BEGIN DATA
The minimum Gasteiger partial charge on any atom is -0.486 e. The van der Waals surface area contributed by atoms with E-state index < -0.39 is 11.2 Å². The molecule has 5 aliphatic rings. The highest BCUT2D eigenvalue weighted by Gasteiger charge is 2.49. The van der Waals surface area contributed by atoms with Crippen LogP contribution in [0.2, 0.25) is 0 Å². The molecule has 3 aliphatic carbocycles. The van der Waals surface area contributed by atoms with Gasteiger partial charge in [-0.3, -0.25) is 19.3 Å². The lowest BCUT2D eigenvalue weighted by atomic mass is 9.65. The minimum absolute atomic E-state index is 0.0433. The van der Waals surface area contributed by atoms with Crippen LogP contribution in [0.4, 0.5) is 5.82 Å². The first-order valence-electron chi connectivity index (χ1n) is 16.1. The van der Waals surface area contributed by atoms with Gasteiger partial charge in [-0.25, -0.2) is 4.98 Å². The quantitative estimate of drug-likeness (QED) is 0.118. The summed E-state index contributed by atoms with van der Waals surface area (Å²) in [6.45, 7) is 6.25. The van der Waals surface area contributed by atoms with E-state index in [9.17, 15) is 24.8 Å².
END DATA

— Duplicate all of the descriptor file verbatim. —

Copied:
The minimum Gasteiger partial charge on any atom is -0.486 e. The van der Waals surface area contributed by atoms with E-state index < -0.39 is 11.2 Å². The molecule has 5 aliphatic rings. The highest BCUT2D eigenvalue weighted by Gasteiger charge is 2.49. The van der Waals surface area contributed by atoms with Crippen LogP contribution in [0.2, 0.25) is 0 Å². The molecule has 3 aliphatic carbocycles. The van der Waals surface area contributed by atoms with Gasteiger partial charge in [-0.3, -0.25) is 19.3 Å². The lowest BCUT2D eigenvalue weighted by atomic mass is 9.65. The minimum absolute atomic E-state index is 0.0433. The van der Waals surface area contributed by atoms with Crippen LogP contribution in [0.4, 0.5) is 5.82 Å². The first-order valence-electron chi connectivity index (χ1n) is 16.1. The van der Waals surface area contributed by atoms with Gasteiger partial charge in [-0.25, -0.2) is 4.98 Å². The quantitative estimate of drug-likeness (QED) is 0.118. The summed E-state index contributed by atoms with van der Waals surface area (Å²) in [6.45, 7) is 6.25. The van der Waals surface area contributed by atoms with E-state index in [9.17, 15) is 24.8 Å².